Folio, pp. xxxii, 302, iv [‘Analysis of Index’], 51, ; MS pagination to alternate pages, else a good copy in recent cloth-backed boards.
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Report from the Select Committee on the Income and Property Tax; together with the Proceedings of the Committee, Minutes of Evidence, and Appendix.
First edition. This is the concluding report of the Commons Select Committee that had been responsible for investigating possible modifications to income tax policy. John Stuart Mill appeared before the Committee on the 18 June 1861, where he reiterated his central belief that the current system of income tax was unfair to those on small or temporary incomes, ‘though I do not go nearly so far as many people in my estimate of the amount of that injustice’ (p. 212).
The Committee ultimately shied away from embarking on a programme of fiscal tinkering, reasoning that ‘the objections which are brought against [income tax], are objections to its nature and essence rather than to the particular shape given to it’ (p. iv).
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The modern cambist; forming a manual of foreign exchanges, in the direct, indirect, and cross operations of bills of exchange and bullion; including an extensive investigation of the arbitrations of exchange, according to the practice of the first British and foreign houses. With numerous formulae and tables of the weights and measures of other countries, compared with the Imperial standards. Third edition, with extensive alterations and addtioins [sic].
Third edition, corrected and expanded to reflect changes in the monetary systems of Portugal and Geneva, a new coinage introduced by the East India Company and the opening of trade with China. There is also a new appendix which discusses the mintage regulations for the coins of the United States, reflecting the increasing importance of currency exchanges between the United States and the United Kingdom. The section on trade with China is of particular interest as the Canton system described by Tate only lasted another six years before the Treaty of Nanjing, signed on 29 August 1842, ended the First Opium War and laid the foundation for a new system of Chinese foreign relations and overseas trade that lasted for over one hundred years.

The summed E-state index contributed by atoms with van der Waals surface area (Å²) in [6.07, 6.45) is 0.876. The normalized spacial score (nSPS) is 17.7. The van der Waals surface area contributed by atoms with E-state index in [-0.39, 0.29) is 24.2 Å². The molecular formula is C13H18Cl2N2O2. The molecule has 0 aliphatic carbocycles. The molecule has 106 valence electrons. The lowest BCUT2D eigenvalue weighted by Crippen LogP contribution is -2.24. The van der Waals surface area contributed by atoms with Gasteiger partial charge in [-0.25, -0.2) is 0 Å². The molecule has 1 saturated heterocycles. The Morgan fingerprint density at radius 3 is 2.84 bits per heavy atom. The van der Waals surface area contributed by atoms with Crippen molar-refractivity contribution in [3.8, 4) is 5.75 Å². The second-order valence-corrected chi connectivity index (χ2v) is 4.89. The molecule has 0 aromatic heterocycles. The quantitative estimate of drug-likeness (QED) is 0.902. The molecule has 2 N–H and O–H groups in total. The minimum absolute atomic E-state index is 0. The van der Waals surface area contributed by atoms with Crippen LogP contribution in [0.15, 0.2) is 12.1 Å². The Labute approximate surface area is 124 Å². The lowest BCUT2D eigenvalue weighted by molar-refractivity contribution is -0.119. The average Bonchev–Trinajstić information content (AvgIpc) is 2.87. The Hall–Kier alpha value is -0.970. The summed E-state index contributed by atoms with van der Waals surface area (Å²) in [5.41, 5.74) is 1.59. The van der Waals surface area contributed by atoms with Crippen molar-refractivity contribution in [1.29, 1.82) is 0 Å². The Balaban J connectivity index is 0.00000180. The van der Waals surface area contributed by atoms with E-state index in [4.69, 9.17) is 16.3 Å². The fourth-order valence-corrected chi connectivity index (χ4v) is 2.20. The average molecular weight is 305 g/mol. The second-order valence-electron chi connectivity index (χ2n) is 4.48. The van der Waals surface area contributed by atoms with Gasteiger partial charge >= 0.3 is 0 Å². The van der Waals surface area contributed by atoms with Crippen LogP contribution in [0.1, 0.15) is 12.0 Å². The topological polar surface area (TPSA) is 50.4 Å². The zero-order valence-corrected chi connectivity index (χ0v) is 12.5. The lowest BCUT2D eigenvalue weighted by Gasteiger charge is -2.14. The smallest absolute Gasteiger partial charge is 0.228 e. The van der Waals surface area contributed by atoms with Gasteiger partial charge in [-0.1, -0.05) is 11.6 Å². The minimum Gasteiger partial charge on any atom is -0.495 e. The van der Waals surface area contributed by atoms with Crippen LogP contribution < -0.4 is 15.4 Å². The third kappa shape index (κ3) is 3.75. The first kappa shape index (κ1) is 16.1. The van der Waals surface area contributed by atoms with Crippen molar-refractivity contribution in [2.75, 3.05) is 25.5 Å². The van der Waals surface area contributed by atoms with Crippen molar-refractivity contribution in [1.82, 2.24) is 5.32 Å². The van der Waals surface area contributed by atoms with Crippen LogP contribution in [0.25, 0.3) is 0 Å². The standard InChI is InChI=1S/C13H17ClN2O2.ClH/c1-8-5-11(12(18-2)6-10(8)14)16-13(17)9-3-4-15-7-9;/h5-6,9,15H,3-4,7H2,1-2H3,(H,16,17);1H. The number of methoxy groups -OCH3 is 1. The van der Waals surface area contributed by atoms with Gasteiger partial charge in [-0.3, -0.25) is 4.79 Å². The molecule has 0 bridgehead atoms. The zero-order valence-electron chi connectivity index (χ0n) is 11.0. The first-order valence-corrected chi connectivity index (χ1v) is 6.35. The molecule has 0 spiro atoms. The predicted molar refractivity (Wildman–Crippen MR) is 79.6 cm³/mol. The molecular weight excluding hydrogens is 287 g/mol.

[THORNTON, Robert John].
The Politician’s Creed. Being the Great Outline of Political Science. From the Writings of Montesquieu, Hume, Gibbon, Paley, Townsend, &c. &c. By an Independent. Vol. I [- II].
First editions of The Politician’s Creed, by the physician and writer on botany Robert John Thornton (1767-1837). Written as a fundraiser for war widows and orphans, this comprehensive work examines politics as a science, different forms of government and popular responses to them, corruption, the natural limits of republics, monarchies and despotic governments, the British constitution, parliamentary reform, liberty of the press, and ‘the mob’. The second volume discusses trade, public credit and debts, war, taxes, the distribution of labour, money and prices, liberty, and agriculture.